“There are illegal entrants who keep coming into the country from South Sudan. We have, however, managed to quarantine them to shield the refugees that are already here,” Kagirita said, adding that the health ministry continues to sensitise them to reduce their movements.
By Cecilia Okoth
Fifty-one refugees are among Uganda's 234 community cases that tested positive for the coronavirus.
The refugees, according to Aket Kagirita, the COVID-19 deputy incident commander at the health ministry, are from Agojo, Boroli, Maaji, Mungula, Nyumanzi and Pagirinya refugee settlements in Adjumani district.
"There are illegal entrants who keep coming into the country from South Sudan. We have, however, managed to quarantine them to shield the refugees that are already here," Kagirita said, adding that the health ministry continues to sensitise them to reduce their movements.
Kagirita said the 51 refugees are being treated in Arua and Kampala.
While giving an update on COVID-19 response in Uganda on Saturday evening, health minister Dr Jane Ruth Aceng said Uganda is now in the third phase of COVID-19 infections. This is where a country experiences a steady rise in the number of locally transmitted cases.
As of Saturday last week, Uganda had registered local transmissions in 33 districts with Amuru and Kyotera districts registering the highest number. This, she said, is accompanied with emergence of cases among refugees (51), frontline responders including health workers (27), UPDF soldiers (8), Police officers (2) and immigration officers (2).
Following the first health worker who tested positive at Lira Regional Referral Hospital, a team of experts whose specialisation is in infection, prevention nd control were deployed at the various isolation facilities to assess and investigate the possible cause of infection.
"It is imperative that we continue to protect front-line health workers adequately and offer them optimal care if infected," Dr Aceng said.
Between June 3, and 4, this year, a batch of 50 samples from within Kampala area was analysed in Makerere University laboratory and yielded results that were declared to be positive.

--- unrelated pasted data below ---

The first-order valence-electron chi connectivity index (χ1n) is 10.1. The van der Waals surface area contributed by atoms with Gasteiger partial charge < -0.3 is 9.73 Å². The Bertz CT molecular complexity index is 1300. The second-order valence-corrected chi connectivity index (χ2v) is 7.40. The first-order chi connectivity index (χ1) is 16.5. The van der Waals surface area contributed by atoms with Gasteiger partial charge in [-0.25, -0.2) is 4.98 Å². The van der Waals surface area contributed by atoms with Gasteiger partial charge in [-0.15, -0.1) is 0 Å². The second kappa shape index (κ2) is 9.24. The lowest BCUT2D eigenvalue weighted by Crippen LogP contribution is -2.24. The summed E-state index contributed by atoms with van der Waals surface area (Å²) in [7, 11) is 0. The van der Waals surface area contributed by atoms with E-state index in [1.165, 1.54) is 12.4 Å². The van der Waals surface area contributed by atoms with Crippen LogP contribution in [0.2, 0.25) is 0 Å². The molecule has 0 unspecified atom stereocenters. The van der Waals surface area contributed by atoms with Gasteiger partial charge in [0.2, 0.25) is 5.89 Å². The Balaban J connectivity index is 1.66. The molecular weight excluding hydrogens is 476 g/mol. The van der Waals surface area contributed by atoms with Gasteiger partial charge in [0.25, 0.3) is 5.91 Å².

The minister, however, also clarified that nine out of the 50 samples tested were falsely declared as positive.
"The results were communicated to the respective individuals as part of infection prevention and control and the necessary measures undertaken.
However, as part of routine quality assurance procedures, some samples were sent to the Uganda Virus Research Institute (UVRI) for re-testing. There was discordance in some of the samples in this batch. This then required the entire batch to be retested," Aceng explained.
It was at this point that the minister said when the batch was retested, some of the previously confirmed positive cases, (9) were found to be negative and the individuals were informed accordingly.
"Errors in handling test samples are not uncommon in laboratory management. That is why multiple tests are done and there is provision for second and third parties to do confirmatory tests on the same sample if the need arises," Aceng said.
These errors leading to false results, the minister explained can be classified as those that occur before analysis which may arise during sample collection, packing, shipping and opening; those that occur during sample analysis which is the process of conducting the test and errors after analysis that is during reading results, analysing results, interpretation, decoding or making the right conclusions regarding the results.
Aceng, however, commended Makerere University for the professionalism they exhibited in handling their duties.
Whereas testing for COVID-19 was previously exclusively carried out at the UVRI, Makerere University's department of microbiology and immunology was among the nine laboratories that were assessed and accredited to support testing.
The other laboratories include the Central Public Health Laboratory, Infectious disease research collaboration in Tororo, Joint Clinical Research Centre laboratory, UVRI plague laboratory in Arua, Muni University laboratory in Arua, Gulu University laboratory, Rakai Health Sciences in Rakai and Fort Portal Regional Referral Hospital.
Discrepancies in results
Explaining the discrepancies in results between the Government and the World Health Organisation (WHO), the ministry formally communicated to the international health body to rectify what she called errors.
"We have noted that WHO continues to report statistics different from the Government's position. MOH formally communicated to WHO to rectify this error and this will be reflected in their reports as soon as it's worked on," she said.
The discrepancies in results came about after President Yoweri Museveni on May 20, issued a directive that foreign truck drivers who test positive must not be allowed into the country and that their numbers should not be captured as part of Uganda's statistics since they were in transit.